“Unwavering” support for Israel, but avoiding a war with Iran at all costs. This is the dilemma facing Joe Biden versus Benjamin Netanyahu.

By offering the assistance of American forces to Israel in the face of the Iranian attack, the US president put his words into action.

But the United States is concerned Israeli retaliation against Iran risks provoking a dangerous escalation in the Middle East, while the war in Gaza still rages. And this is the catastrophic scenario that Washington has been fearing for the last few months.

What will the prime minister of Israel do? Washington is seeking to defuse the situation.

“The president has been clear: we don’t want escalation. We do not want an expanded war with Iran. I think the next few hours and days are going to be important,” National Security Council spokesman John Kirby told NBC.

The United States will not participate in possible Israeli retaliation, an unnamed US official told reporters, but he believes Israel is “not seeking a significant escalation with Iran”, although this attack was aimed at “destruction and death”. .

Joe Biden, in the middle of his re-election campaign against rival Donald Trump, got his message straight during his phone call with Benjamin Netanyahu on Saturday night.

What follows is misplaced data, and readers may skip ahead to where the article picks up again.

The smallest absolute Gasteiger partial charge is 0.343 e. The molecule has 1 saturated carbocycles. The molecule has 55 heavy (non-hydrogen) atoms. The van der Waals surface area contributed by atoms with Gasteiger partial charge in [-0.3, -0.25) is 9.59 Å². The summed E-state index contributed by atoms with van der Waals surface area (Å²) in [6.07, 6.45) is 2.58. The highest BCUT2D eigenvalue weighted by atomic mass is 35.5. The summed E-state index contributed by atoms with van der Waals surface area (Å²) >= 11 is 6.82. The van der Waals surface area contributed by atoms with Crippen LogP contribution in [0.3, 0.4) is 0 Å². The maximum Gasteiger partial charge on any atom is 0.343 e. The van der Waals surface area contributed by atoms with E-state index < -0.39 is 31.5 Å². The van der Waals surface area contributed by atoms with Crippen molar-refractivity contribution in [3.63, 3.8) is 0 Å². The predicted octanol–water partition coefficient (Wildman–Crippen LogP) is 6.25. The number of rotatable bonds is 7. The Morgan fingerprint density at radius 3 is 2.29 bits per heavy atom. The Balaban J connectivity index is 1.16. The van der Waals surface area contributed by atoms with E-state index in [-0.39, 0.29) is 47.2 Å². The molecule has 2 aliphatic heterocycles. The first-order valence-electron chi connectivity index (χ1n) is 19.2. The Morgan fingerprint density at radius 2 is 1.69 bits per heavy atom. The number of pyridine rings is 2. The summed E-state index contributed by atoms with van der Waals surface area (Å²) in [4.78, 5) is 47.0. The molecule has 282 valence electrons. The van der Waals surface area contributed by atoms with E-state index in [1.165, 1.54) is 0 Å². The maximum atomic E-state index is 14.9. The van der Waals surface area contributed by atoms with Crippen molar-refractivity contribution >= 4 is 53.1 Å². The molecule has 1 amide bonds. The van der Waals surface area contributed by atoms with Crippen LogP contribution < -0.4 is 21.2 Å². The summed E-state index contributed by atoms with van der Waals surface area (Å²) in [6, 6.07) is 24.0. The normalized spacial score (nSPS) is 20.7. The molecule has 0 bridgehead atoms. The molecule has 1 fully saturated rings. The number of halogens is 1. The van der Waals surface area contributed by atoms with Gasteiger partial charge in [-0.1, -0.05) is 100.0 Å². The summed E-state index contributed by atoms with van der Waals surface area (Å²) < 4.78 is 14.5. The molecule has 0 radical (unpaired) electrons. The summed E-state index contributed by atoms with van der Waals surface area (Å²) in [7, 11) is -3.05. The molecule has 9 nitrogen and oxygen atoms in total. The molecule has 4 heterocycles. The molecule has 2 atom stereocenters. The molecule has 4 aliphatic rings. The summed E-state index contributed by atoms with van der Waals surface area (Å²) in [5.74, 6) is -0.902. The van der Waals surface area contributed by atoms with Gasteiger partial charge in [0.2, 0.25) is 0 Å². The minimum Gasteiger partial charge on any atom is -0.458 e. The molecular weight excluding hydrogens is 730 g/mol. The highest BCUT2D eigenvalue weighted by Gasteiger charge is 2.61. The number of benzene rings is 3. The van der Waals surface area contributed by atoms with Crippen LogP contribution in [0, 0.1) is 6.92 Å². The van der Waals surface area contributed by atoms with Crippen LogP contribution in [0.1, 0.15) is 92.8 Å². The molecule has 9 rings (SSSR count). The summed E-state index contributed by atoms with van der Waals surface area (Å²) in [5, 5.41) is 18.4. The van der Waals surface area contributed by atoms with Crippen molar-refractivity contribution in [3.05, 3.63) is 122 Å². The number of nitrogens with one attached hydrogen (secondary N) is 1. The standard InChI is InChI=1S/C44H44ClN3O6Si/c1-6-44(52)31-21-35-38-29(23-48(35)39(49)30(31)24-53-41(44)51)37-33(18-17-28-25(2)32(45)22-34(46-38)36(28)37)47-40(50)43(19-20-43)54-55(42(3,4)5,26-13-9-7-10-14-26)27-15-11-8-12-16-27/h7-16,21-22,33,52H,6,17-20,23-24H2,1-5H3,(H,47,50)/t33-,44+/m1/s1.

“Careful calculation of risks”

President Biden “made clear to the (Israeli) prime minister that we must carefully and strategically weigh the risks of an escalation” to avoid a wider regional conflict, a US official said.

Washington’s calculation is that Tehran got what it wanted with a show of force in response to the attack on the Iranian consulate in Damascus attributed to Israel. And for the Americans, Israel has spectacularly demonstrated its defensive capabilities.

The American president, who today had a teleconference with the leaders of the G7 countries and a telephone conversation with King Abdullah of Jordan, is in a difficult position: he is increasingly critical of Benjamin Netanyahu, with whom he does not have the best of relations, for management of the war in Gaza, but must give it his full support.

“Too cynical”

“All of this puts him in a difficult position,” says Colin Clarke, director of research at the Soufan Group. “He is suspicious of the motives of Netanyahu, who is trying to expand the conflict across the region to distract from the war that is going badly for him in Gaza.” The Israeli prime minister is trying to “cover up the very real disagreements with the Biden administration” over the Israeli-besieged and famine-threatened Gaza.

James Ryan, director of the Middle East Research and Information Project, expects that “Biden will try to contain Israel, but Netanyahu has already shown that he is ready to test any limits that Biden wants to put.” “This is all unfortunately very cynical,” he says.

President Biden is under pressure from the left for the humanitarian disaster in Gaza and from the right for his alleged “weakness”.

“If Joe Biden incites the Israelis not to respond at all, then it will be embarrassing for the United States,” said John Bolton, a one-time adviser to Donald Trump, on CNN today, who sees the current juncture as “an opportunity for Israel to destroy the Iranian nuclear program.”